Install xdtv on Kubuntu amd64

January 18, 2007

As I said in earlier post I wanted to install xdtv (on windows K!TV is the best soft I found around and xdtv is its linux version) but I couldn’t either set a full correct apt source neither find easily the amd64 deb from Marillat and I was a bit reluctant (or lazy) to compile it with the zillions of projects it depends on.
Finally found them here xdtv_2.3.3+2.4.0pre0-0.1_amd64.deb (it is referenced on xdtv site /Downloads).
You can try to sudo dpkg -i xdtv_2.3.3+2.4.0pre0-0.1_amd64.deb. But it’s unlikely to work directly. You’ll prolly need (find them either from depot or the web) :

dependency-step :

Finally you’ll hang on a last annoying dependency :
xdtv depends on libfaac0 (>= 1.24+cvs20060416); however:
Version of libfaac0 on system is 1.24clean-0ubuntu4.

As I didn’t want to backversion the lib with some cvs versions, I thought I would attempt to remove this dependency from the deb itself. Nothing easier :
dpkg-deb --extract xdtv_2.3.3+2.4.0pre0-0.1_amd64.deb \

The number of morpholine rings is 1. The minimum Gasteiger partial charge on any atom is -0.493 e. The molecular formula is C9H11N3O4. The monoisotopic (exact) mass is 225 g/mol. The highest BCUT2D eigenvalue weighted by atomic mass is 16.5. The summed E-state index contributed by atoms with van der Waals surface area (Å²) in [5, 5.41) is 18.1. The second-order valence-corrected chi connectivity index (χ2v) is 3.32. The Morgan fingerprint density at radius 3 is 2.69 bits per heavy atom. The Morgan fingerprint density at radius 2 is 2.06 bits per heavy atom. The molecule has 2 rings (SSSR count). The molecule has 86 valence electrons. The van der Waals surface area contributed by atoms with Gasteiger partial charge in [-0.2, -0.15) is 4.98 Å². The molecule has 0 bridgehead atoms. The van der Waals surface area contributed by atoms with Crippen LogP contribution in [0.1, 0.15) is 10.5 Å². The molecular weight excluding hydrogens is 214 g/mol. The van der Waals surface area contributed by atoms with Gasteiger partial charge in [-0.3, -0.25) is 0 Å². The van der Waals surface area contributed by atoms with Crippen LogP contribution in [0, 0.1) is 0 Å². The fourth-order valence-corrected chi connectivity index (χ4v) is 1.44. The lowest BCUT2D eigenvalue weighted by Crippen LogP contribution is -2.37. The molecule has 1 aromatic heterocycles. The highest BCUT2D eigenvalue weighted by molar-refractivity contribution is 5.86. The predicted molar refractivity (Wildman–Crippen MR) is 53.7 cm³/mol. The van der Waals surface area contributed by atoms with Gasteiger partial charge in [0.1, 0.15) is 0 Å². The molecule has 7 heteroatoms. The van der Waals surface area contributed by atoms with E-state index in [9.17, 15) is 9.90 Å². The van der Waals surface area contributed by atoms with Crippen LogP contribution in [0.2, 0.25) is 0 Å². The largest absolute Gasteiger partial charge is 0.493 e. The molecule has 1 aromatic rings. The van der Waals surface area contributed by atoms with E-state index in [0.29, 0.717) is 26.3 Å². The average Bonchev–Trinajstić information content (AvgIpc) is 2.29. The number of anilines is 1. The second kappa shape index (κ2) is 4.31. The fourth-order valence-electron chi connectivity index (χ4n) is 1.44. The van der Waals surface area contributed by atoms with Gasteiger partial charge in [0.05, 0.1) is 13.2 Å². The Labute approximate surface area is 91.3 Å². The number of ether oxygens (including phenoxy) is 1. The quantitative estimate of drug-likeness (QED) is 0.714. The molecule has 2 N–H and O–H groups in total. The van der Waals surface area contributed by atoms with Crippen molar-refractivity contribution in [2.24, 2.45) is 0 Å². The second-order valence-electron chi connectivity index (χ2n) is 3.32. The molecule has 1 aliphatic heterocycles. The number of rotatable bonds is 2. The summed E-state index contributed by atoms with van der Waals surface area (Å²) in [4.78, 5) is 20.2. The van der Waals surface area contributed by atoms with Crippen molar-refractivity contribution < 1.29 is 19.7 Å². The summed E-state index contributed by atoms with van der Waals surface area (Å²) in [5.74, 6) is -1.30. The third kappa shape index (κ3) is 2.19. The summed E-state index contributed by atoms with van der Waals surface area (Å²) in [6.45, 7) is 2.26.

dpkg-deb --control xdtv_2.3.3+2.4.0pre0-0.1_amd64.deb \

Now you’ll need to edit xdtv-custom/DEBIAN/control and remove libfaac0 (>= 1.24+cvs20060416), from it.
And finally rebuild the deb with :
dpkg --build xdtv-custom/ \

Finally you can install it
sudo dpkg -i xdtv_2.3.3+2.4.0pre0-0.1_custom_amd64.deb
Note : there might be some other thirdparties libraries missing (tvfonts, codecs…), do just like described on dependency-step.

Xdtv will also require ssuid, to fix that :
sudo chown root: /usr/bin/xdtv \
&& sudo chmod u+s /usr/bin/xdtv

You might encounter a problem seeing black screen when you launch xdtv and get only ‘Webcam’ as source and not ‘Television’, that is because your /dev/videoX taken into account is the wrong one. To check which /dev/videoX is the right one to use, you can either look at dmesg logs or (if you have xawtv installed) xawtv -hwscan which brought for me :
/dev/video0: OK [ -device /dev/video0 ]
type : v4l2
name : BT878 video (Pinnacle PCTV Stud
flags: overlay capture tuner
/dev/video1: OK [ -device /dev/video1 ]
type : v4l
name : Creative Labs Webcam 5
flags: capture

So just launch xdtv -c /dev/video0 (there must be a way to automate this detection), and you’re done, you’ll have the best image quality for your pctv on linux (The interface can’t be qualified “the best” but well I don’t care about the interface itself).


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